You can find out more about the life of Hannah Mitchell by booking our Living History performance The Hard Way Up: A Suffragette’s Story for your group.

Black Radical Hero: Paul Robeson

For Black History Month this October our Black Radicals Season will celebrate the lives of some of our 100 Radical Heroes, the men and women who believed in ideas worth fighting for.  They dared to challenge convention and believed in the spirit of fairness, co-operation and people power.  They were pioneers who changed history and made life better for ordinary working people. This series of blog posts will highlight their achievements.  We also invite you to nominate your own Black Radical Hero to add to our list.  Tweet us @PHMMcr using the hashtag #blackradicalhero.

Amber Greenhall-Heffernan continues with singer, actor and activist Paul Robeson

All gods chillun Fundraising poster NMLH.2000.10Paul Robeson was an American singer and actor who was in the Civil Rights Movement. He was also a political activist and campaigned for various issues such as anti-fascism in Spain during the Civil War and Welsh miners’ rights in the 1920s.

He became an actor and singer after he was subject to racism in his professions as an athlete and then as a lawyer. He starred in many films and plays, including performances as Othello in London and later on Broadway. He also performed at the Unity Theatre in London in 1937 and in Manchester in 1949. Robeson used his fame as a way of raising awareness for a wide range of social justice issues and his belief in equality for all people.

He was against fascism in Spain, Nazism in Germany, and apartheid in South Africa. He advocated peace between USA and Russia, and said that on his visit to the Soviet Union in the 1930s he felt like he was treated “like a human being for the first time.” He joined the Welsh miners on their hunger marches in 1927 and 1928, and starred as a Welsh miner in the 1940 film Proud Valley.

Robeson’s frequent criticism of the treatment of black people in America led to him being blacklisted by the American government, and because of this he was denied a passport to travel abroad on the grounds that they also suspected he was a communist.

People’s History Museum has a poster for a fundraising matinee that Paul Robeson performed at on display in the main galleries. We also have magazines, theatre programmes and posters relating to Robeson’s career in our Collection.

Black Radicals Events

29 October 2015, Living History - No Bed of Roses @ People's History MuseumThurs 29 October
Living History performance: No Bed of Roses – From the Caribbean to Manchester
Meet Gabrielle and help with her life-changing decision to move from the Caribbean to Manchester in the 1950s.  To celebrate Black History Month.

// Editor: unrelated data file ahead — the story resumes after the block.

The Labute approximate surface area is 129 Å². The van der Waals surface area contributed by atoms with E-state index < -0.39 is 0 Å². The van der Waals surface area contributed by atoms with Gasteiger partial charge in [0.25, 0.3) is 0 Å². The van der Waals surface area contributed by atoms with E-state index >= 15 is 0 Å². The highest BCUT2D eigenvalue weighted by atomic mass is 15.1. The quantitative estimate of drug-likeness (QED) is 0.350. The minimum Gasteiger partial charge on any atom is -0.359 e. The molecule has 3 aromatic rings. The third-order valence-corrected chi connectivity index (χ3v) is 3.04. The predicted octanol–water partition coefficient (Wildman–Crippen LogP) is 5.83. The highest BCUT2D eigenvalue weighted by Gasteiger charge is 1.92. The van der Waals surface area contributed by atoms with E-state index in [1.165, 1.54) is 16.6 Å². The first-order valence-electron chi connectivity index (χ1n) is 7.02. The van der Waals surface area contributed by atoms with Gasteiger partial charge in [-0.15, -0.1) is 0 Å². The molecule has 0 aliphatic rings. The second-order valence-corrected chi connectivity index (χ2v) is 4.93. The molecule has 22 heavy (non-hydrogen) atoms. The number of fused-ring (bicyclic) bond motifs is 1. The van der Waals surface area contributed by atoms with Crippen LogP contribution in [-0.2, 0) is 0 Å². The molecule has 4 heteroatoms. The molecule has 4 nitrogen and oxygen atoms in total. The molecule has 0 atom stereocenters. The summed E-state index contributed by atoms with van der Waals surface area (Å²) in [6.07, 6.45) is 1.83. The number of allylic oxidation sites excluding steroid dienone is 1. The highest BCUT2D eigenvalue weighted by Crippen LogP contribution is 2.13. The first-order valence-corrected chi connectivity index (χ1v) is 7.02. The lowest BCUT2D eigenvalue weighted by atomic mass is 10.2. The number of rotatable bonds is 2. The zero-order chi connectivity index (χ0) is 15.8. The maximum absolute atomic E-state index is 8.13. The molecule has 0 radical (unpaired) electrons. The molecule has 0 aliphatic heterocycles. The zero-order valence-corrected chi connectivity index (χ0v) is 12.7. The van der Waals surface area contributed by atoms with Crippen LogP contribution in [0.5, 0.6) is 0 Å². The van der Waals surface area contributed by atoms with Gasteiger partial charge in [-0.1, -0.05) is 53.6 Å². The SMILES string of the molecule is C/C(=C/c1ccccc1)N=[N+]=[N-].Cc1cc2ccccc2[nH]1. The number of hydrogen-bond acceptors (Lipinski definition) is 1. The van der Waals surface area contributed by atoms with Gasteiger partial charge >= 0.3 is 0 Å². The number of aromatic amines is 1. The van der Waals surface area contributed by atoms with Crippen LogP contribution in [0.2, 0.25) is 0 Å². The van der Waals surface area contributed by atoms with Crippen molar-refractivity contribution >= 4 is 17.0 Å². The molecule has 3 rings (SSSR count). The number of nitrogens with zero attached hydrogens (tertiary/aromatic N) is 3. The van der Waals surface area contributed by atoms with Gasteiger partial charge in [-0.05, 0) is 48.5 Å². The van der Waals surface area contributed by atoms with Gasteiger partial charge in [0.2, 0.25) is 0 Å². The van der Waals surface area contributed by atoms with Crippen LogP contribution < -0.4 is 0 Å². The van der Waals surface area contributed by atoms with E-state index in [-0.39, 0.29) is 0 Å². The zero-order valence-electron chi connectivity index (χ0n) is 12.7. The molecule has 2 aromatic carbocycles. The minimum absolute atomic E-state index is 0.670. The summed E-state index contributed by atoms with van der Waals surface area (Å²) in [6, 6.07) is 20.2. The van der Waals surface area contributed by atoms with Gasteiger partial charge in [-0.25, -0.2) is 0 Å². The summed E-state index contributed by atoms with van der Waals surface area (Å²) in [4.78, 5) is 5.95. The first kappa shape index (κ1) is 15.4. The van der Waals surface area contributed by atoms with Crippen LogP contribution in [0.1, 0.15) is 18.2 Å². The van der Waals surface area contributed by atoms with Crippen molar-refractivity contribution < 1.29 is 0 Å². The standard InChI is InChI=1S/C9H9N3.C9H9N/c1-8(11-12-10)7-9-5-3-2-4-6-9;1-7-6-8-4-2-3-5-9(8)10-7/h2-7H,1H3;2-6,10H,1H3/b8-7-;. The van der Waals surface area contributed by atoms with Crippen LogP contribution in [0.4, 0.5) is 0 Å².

Family Friendly activity, suitable for over 7s to adults
Booking required via Eventbrite
In order to keep our events programme affordable to everyone, please make a donation.  Suggested donation £3
1.15pm – 2.00pm

Black Radical Hero: William Cuffay

For Black History Month this October our Black Radicals Season will celebrate the lives of some of our 100 Radical Heroes, the men and women who believed in ideas worth fighting for.  They dared to challenge convention and believed in the spirit of fairness, co-operation and people power.  They were pioneers who changed history and made life better for ordinary working people. This series of blog posts will highlight their achievements.  We also invite you to nominate your own Black Radical Hero to add to our list.  Tweet us @PHMMcr using the hashtag #blackradicalhero.

Caitlin LaPorte continues with William Cuffay: chartist, tailor and freedom fighter!

Charter2William Cuffay, the son of a former slave, was an advocate for workers rights and known for his contributions to the chartist movement. Cuffay worked as a tailor in London until 1834 when he went on strike along with others to campaign for better pay and working conditions. The workers fought for an eight to ten hour work day and to be paid six shillings and five pence a day. After the strike ended Cuffay was blacklisted from working in the industry. Soon after, he helped to form the Metropolitan Tailors’ Charter Association and went on to be a national executive of the National Charter Association in 1842. While taking part in the Chartist Movement, Cuffay campaigned for political reform that included the right to vote for every man twenty-one years of age as well as no property qualifications for members of parliament.

After being betrayed by a government spy in 1848, Cuffay was arrested for planning arson in a conspiracy to hold an uprising against the government. He was exiled to Tasmania, where he would spend the rest of his life, despite being pardoned three years after his sentence. Cuffay spent his remaining years working as a tailor and staying involved in radical politics while working to improve trade union issues.

Since his death, William Cuffay has had his courtroom speech exhibited at the Museum of London, as well as being the subject of many radio programmes and documentaries. Cuffay’s legacy remains today to inspire and promote the rights of workers. People’s History Museum contains a collection of posters, photographs, and other memorabilia surrounding the various causes Cuffay supported, such as the Chartist Movement, and manhood suffrage.

Black Radicals Events

15 October 2015, Living History - Slavery & Suffrage @ People's History MuseumThurs 15 October
Living History performance: Slavery & Suffrage – William Cuffay’s Story
This Black History Month discover more about the life of Radical Hero William Cuffay.  This performance explores the horrors of the slave trade and how it fuelled the Industrial Revolution.  Meet William Cuffay, son of a freed slave, who became a Chartist leader and campaigned for the right to vote.
Family Friendly activity, suitable for over 9s to adults